Faf du Plessis: ‘All lives don’t matter UNTIL black lives matter’

South Africa's Faf du Plessis (C) during the coin toss on day 1 of the first International Test Series 2019/20 game between South Africa and England at Supersport Park, Centurion on 26 December 2019.
South Africa's Faf du Plessis (C) during the coin toss on day 1 of the first International Test Series 2019/20 game between South Africa and England at Supersport Park, Centurion on 26 December 2019.
Image: ©Christiaan Kotze/BackpagePix

Former Proteas captain Faf du Plessis has made it clear that all lives don’t matter until black lives matter‚ as the middle order batsman became the fourth white player‚ but probably the most significant one in the Proteas setup‚ to stand up for the Black Lives Matter movement.

In a resonant Instagram post‚ the 36-year-old Du Plessis said a race problem is a human problem‚ but it shouldn’t come at the expense of black lives.

“So I am saying that all lives don’t matter UNTIL black lives matter. I’m speaking up now‚ because if I wait to be perfect‚ I never will‚” Du Plessis wrote.

“I want to leave a legacy of empathy. The work needs to continue for the change to come and whether we agree or disagree‚ conversation is the vehicle for change.

“A race problem is a human race problem. If one part of the body hurts‚ we all stop‚ we empathise‚ we get perspective‚ we learn and then we tend to the hurting part of the body.”

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In the last couple of months I have realized that we must choose our battles. We are surrounded by many injustices in our country that require urgent attention and action to fix them. If we wait only for the ones that attack us personally, we will always live for “my way vs your way” and that way leads us nowhere. So I’ve remained silent, with the intent to listen, but not respond. Slowing down my point of view, but quicker to hear the pain of someone else. I knew that words would be lacking and that my understanding is not close to where it needs to be. I surrender my opinions and take the knee as an intercessor. I acknowledge that South Africa is still hugely divided by racism and it is my personal responsibility to do my best to emphasize, hear the stories, learn and then be part of the solution with my thoughts, words and actions I have gotten it wrong before. Good intentions were failed by a lack of perspective when I said on a platform that - I don’t see colour. In my ignorance I silenced the struggles of others by placing my own view on it. A race problem is a human race problem, if one part of the body hurts ,we all stop, we empathize, we get perspective, we learn and then we tend to the hurting part of the body. So I am saying that all lives don’t matter UNTIL black lives matter. I’m speaking up now, because if I wait to be perfect, I never will. I want to leave a legacy of empathy. The work needs to continue for the change to come and whether we agree or disagree, conversation is the vehicle for change.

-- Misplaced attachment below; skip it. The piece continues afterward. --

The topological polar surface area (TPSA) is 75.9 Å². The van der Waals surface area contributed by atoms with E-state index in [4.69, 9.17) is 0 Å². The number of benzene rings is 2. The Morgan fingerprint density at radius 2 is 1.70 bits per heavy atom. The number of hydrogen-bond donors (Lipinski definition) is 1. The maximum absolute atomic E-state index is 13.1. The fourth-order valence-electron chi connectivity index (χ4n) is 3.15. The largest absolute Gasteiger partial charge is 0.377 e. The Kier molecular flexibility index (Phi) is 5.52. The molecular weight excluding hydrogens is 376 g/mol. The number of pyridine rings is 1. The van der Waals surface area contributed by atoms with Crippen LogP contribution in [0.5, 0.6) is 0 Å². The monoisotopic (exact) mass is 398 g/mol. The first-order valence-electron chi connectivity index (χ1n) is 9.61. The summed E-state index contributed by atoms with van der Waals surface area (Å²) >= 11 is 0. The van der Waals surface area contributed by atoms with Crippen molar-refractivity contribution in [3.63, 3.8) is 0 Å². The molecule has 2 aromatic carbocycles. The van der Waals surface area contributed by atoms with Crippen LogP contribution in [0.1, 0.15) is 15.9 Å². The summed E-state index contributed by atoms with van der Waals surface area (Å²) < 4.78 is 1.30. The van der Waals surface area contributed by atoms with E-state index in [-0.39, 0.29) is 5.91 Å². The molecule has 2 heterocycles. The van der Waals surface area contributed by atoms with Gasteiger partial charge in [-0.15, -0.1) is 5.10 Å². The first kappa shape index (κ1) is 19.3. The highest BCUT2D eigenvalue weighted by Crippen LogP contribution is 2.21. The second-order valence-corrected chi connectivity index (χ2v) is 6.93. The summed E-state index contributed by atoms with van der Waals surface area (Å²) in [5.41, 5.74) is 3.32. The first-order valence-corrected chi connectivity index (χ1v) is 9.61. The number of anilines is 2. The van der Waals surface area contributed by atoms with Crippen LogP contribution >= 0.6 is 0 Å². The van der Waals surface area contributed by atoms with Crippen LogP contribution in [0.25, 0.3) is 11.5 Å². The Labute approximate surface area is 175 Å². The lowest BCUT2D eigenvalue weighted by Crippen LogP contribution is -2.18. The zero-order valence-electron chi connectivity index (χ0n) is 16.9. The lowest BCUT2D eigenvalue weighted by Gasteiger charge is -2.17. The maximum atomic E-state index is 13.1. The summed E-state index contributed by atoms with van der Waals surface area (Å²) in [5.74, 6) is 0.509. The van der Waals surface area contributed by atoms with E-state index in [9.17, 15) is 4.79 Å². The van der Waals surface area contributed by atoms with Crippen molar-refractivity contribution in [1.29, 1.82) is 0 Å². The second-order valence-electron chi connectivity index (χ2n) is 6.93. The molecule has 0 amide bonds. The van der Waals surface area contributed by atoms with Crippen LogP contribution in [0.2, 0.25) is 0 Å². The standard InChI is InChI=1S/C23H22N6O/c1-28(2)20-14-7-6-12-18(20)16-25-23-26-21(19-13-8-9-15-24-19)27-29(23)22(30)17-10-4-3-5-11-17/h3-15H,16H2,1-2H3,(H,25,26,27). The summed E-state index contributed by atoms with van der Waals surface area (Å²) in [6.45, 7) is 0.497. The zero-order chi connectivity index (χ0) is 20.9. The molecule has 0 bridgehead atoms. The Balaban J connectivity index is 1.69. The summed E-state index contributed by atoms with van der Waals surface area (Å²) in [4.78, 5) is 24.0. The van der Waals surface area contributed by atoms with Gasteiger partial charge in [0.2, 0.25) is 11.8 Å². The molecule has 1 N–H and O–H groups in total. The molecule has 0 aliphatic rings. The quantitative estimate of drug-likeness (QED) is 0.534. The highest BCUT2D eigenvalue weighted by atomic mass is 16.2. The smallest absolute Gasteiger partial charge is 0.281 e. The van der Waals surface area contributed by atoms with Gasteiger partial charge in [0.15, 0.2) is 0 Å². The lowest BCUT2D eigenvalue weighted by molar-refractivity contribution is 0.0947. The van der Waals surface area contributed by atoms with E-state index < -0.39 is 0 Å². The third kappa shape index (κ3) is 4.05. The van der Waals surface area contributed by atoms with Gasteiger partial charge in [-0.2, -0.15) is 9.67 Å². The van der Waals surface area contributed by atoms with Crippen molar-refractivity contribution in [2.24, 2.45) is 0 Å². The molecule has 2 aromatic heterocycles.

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Du Plessis‚ who relinquished his leadership positions in the South African national team setup this year after the team struggled in white and red ball cricket‚ admitted that he got things wrong when it came to dealing with transformation matters.

Du Plessis found himself at the centre of a storm earlier this year when in a press conference during the England Test series‚ he said he didn’t see colour. This came after black batsman Temba Bavuma was initially injured‚ then dropped from the Test team.

“I have gotten it wrong before. Good intentions were failed by a lack of perspective when I said on a platform that – I don’t see colour. In my ignorance I silenced the struggles of others by placing my own view on it‚” Du Plessis wrote.

“I surrender my opinions and take the knee as an intercessor. I acknowledge that South Africa is still hugely divided by racism and it is my personal responsibility to do my best to emphasise‚ hear the stories‚ learn and then be part of the solution with my thoughts‚ words and actions.”

Du Plessis is now the fourth of Lungi Ngidi’s white teammates to support the Black Lives Matter movement. After winning two gongs at the Cricket South Africa awards earlier this month‚ Ngidi came under fire from former Protea players like Pat Symcox‚ Boeta Dippenaar‚ Rudi Steyn and Brian McMillan for suggesting that a conversation has to be had about the Black Lives Matter movement.

While CSA said they support the BLM movement‚ there has been a significant upwelling of painful past experiences from former players who have moved into the coaching ranks since this latest matter arose.